June 30, 2022, Jonesboro, Maine- The breakfast serving room was stifling, at the Comfort Inn, Amherst, NS, and I had some concern for the well-being of the attendant. She was quite vocal about the heat-mainly from the ovens in her immediate food preparation space. I thought it would be a good idea for the management to consider better ventilation. A good worker, to paraphrase the old United Black College Fund ad, is terrible to waste. We patrons at least were to take our food to our rooms. COVID protocols are still in place, in many establishments.
Two very different reactions to my presence in Amherst were to present themselves, as errands were discharged. When I went to the laundromat, the attendant was friendly at first, but once I told her where I was from, the smile faded and I was asked what I was doing in Amherst. At least I was left alone to complete my washing and drying. The people at the car wash were a lot nicer, and gladly exchanged four quarters for a dollar coin, so the wash could proceed.
My business in the Chignecto area complete, I drove over to Fundy National Park, in New Brunswick, and caught a few scenes of that home of high tides.
Any thoughts I might have had of further exploring Fundy were brought to a close by the approaching rain. It got quite heavy, at times, as I drove west, on TransCanada Highway 2. In and around Saint John, the province’s largest city, the rain was the heaviest. Being rush hour made things go that much slower-and of course, there was road construction, with lane closures. Nonetheless, the people along the Loyalist Trail (Saint John was a haven for those loyal to the Crown, during the American Revolution.) have the rush hour thing down to a fine art, with taking turns entering the open lane de rigeur.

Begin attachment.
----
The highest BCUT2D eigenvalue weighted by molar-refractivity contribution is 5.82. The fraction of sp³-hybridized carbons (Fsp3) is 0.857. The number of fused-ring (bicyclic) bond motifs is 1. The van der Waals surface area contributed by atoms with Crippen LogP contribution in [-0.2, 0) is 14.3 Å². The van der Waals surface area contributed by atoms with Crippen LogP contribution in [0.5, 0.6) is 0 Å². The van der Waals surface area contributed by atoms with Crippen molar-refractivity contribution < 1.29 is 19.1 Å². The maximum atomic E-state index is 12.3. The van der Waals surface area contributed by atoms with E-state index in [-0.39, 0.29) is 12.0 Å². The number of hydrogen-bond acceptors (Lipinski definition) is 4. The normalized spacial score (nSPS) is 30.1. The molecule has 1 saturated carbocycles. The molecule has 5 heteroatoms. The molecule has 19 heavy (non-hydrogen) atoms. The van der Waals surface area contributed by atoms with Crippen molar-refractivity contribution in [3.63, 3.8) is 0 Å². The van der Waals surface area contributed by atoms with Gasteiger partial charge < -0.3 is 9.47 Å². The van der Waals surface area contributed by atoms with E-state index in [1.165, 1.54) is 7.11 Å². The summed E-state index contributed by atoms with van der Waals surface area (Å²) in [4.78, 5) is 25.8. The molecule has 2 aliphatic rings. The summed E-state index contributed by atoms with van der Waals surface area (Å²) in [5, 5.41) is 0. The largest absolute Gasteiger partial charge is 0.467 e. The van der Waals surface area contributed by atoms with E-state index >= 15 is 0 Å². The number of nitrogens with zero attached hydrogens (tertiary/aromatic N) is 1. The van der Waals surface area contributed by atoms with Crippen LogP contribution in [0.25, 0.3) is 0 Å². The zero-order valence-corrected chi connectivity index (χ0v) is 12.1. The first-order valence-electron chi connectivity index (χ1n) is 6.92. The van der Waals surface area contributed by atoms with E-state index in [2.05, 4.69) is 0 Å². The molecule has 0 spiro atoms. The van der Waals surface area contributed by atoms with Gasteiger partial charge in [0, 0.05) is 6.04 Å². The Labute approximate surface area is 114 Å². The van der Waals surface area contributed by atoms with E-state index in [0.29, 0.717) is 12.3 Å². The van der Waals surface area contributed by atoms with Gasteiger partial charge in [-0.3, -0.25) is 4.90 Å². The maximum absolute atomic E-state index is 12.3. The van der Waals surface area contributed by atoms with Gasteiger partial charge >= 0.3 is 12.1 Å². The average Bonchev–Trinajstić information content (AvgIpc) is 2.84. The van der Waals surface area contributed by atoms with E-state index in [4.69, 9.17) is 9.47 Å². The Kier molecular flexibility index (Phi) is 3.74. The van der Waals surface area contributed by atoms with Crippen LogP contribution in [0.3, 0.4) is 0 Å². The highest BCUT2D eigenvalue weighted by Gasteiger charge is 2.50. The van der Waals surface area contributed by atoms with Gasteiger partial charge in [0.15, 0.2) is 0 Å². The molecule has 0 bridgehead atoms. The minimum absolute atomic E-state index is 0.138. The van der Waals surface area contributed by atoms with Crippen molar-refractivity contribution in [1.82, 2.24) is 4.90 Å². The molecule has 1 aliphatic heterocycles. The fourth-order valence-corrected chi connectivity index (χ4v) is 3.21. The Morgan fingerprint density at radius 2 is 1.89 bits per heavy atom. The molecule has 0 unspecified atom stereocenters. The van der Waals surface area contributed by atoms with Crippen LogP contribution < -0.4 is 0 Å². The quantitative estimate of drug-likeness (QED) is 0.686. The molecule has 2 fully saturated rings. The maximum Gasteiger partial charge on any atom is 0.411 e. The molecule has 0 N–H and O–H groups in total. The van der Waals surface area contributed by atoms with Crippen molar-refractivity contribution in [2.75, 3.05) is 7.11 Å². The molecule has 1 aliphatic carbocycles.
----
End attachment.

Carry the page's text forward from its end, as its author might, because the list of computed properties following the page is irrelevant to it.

A relatively short time, maybe forty minutes, later, I was at the border crossing, where the inspector briefly peered into my back seat, glanced at my passport and said “Welcome home”. If only we lived in a world where everyone could have that kind of a border greeting, each time. The invisible frontier, however, attracts its share of grifters and smugglers-so sometimes, the rest of us need to exercise forbearance.
Beyond Calais, Maine, I took note of these scenes along the St. Croix River.
A few miles further south, the St. Croix Island International Peace Monument commemorates the first, ill-fated French expedition, led by Pierre Dugua, an explorer, soldier and fur trapper. The group landed on St. Croix Island in the Fall of 1604, with the intention of claiming the area for France. A harsh winter ensued, and despite the assistance of the Passamaquoddy people, who were native to the area, the party lost about half of its members. In the spring of 1605, Dugua and his group departed the area, for another point on the Canadian mainland. Canada and the United States jointly maintain this historical site.
The presence of this monument underscores the value of seeing that “The Earth is but one country and Mankind its citizens”- Baha’u’llah.
I continued on to the small town of Perry. There, a restaurant called New Friendly featured a cheerful, talkative waitress, who seemed to connect with everyone, a shy teenaged girl, who was looking around for something productive she might do and a visibly flustered, rather crochety woman, who seemed to be the owner. I was served by the waitress, and enjoyed a nice meal of fried clams-with full bellies, which I love, being a son of New England. I was the last one in the door, and so was about the last one to pay. The owner took my payment, seemingly glad to see me leave.
The end of the line, for tonight, is Blueberry Patch Motel and Cabins. I am in a tiny cabin, recommended to me by the night clerk, who said I had just made it through the door, before she turned out the Welcome sign. Yes, I got the last cabin-with one motel room going unclaimed. Rural Mainers do things a bit differently, and the invisible frontier, between being hard at work and being tired enough to stop for the night, takes on a different hue up here.